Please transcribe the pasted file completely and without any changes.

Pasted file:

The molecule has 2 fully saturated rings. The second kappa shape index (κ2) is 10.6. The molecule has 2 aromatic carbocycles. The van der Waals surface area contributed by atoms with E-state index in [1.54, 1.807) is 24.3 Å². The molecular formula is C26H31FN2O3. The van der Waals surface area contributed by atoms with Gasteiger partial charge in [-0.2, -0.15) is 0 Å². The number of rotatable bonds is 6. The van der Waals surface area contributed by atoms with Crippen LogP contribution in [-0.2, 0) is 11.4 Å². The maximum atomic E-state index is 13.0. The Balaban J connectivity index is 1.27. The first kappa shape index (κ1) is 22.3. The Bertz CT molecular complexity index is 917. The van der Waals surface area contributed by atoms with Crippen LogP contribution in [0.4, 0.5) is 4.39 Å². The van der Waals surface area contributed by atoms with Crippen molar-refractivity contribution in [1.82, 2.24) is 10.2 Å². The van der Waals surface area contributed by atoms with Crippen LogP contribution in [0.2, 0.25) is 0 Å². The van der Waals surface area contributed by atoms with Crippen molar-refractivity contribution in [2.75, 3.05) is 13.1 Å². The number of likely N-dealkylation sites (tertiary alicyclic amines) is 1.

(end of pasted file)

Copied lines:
The molecule has 2 fully saturated rings. The second kappa shape index (κ2) is 10.6. The molecule has 2 aromatic carbocycles. The van der Waals surface area contributed by atoms with E-state index in [1.54, 1.807) is 24.3 Å². The molecular formula is C26H31FN2O3. The van der Waals surface area contributed by atoms with Gasteiger partial charge in [-0.2, -0.15) is 0 Å². The number of rotatable bonds is 6. The van der Waals surface area contributed by atoms with Crippen LogP contribution in [-0.2, 0) is 11.4 Å². The maximum atomic E-state index is 13.0. The Balaban J connectivity index is 1.27. The first kappa shape index (κ1) is 22.3. The Bertz CT molecular complexity index is 917. The van der Waals surface area contributed by atoms with Crippen LogP contribution in [0.4, 0.5) is 4.39 Å². The van der Waals surface area contributed by atoms with Crippen molar-refractivity contribution in [1.82, 2.24) is 10.2 Å². The van der Waals surface area contributed by atoms with Crippen LogP contribution in [0.2, 0.25) is 0 Å². The van der Waals surface area contributed by atoms with Crippen molar-refractivity contribution in [2.75, 3.05) is 13.1 Å². The number of likely N-dealkylation sites (tertiary alicyclic amines) is 1.